If multiple hyphenated terms share the same latter half, and I wish to list them without repeating that latter half, how should the hyphens be placed?

For example:

I will be investigating control issues in ground-based, water-based, and air-based robots.

If I do not want to repeat based, could I write:

I will be investigating control issues in ground-, water-, and air-based robots.

Is it correct to just leave a hyphen dangling after ground and water?

If not, how should it be written? I know the original sentence doesn't sound too bad, but I really just want to know the punctuation rule (or the convention in American English if there is no rule).

  • I believe Fowler (perhaps the most renowned of all English style books) recommends omitting the hyphens in such cases. The reasoning behind this is that it is readable enough without hyphens. May 7 '13 at 18:16
  • 3
    I don't believe that omission of hyphens is always going to be unambiguous. "We really have to prepare the ground- and sea-based forces." would be garden-pathy if not ambiguous. May 7 '13 at 18:54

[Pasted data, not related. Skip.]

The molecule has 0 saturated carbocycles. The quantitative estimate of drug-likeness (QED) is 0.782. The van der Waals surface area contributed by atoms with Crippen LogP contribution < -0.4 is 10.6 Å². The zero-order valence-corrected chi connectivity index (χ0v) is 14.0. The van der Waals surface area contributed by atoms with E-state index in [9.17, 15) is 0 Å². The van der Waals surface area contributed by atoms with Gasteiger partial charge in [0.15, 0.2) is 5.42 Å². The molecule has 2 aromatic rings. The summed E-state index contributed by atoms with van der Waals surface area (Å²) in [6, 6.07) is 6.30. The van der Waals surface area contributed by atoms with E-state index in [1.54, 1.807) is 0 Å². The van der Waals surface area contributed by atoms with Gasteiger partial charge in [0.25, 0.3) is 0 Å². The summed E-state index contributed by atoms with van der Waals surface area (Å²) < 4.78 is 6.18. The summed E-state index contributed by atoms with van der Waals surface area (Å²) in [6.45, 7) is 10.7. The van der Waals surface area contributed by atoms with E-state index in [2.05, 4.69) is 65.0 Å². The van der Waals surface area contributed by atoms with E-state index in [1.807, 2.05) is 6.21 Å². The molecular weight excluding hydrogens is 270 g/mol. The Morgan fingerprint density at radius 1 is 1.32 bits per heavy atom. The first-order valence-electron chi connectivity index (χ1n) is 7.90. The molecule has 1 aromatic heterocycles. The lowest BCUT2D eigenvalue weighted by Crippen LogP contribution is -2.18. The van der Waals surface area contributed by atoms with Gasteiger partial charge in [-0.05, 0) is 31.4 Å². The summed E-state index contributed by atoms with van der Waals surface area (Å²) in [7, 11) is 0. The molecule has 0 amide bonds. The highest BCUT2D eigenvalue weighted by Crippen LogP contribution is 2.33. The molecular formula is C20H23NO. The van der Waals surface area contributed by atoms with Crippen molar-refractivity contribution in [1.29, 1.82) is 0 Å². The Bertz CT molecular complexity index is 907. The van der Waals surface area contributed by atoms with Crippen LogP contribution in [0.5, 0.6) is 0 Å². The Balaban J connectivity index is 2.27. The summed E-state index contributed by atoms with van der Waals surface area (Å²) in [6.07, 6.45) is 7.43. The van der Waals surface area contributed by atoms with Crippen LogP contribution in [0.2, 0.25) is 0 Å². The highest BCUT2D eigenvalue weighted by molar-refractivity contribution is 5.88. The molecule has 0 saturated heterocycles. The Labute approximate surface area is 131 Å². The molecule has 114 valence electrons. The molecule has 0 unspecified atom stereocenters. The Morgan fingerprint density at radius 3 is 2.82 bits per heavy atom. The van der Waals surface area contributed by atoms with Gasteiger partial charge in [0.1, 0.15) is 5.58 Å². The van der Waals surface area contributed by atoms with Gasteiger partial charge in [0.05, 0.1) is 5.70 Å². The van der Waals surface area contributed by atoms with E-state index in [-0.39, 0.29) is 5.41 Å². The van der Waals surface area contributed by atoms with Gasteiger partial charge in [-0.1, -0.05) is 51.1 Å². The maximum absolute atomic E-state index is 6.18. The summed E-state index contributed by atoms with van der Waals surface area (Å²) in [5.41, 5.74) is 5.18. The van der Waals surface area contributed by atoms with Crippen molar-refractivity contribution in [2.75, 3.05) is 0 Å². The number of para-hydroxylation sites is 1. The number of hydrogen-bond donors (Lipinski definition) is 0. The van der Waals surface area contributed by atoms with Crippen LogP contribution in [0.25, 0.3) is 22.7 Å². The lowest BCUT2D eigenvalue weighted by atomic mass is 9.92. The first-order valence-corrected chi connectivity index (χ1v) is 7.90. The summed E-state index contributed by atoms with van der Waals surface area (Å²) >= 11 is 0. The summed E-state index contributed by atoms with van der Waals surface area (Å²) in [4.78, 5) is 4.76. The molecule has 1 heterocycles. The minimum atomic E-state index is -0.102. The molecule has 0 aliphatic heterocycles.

• 3
    The term for this is suspended hyphen. Wikipedia has a paragraph on it, and we have a dedicated tag.
    – RegDwigнt
    Apr 4 '14 at 22:58
  • 2
    This discussion was really hard to google—but I found it 😅 Jul 4 '18 at 22:37

Burchfield's 1998 edition of Fowler's Modern English Usage says under hyphen, listing its uses:

6 To represent a common second element in all but the last word of a list, e.g. two-, three-, or four-fold.

This usage is perfectly acceptable; and in some cases it's really essential as Edwin Ashworth has commented:

We really have to prepare the ground- and sea-based forces.

Not the answer you're looking for? Browse other questions tagged or ask your own question.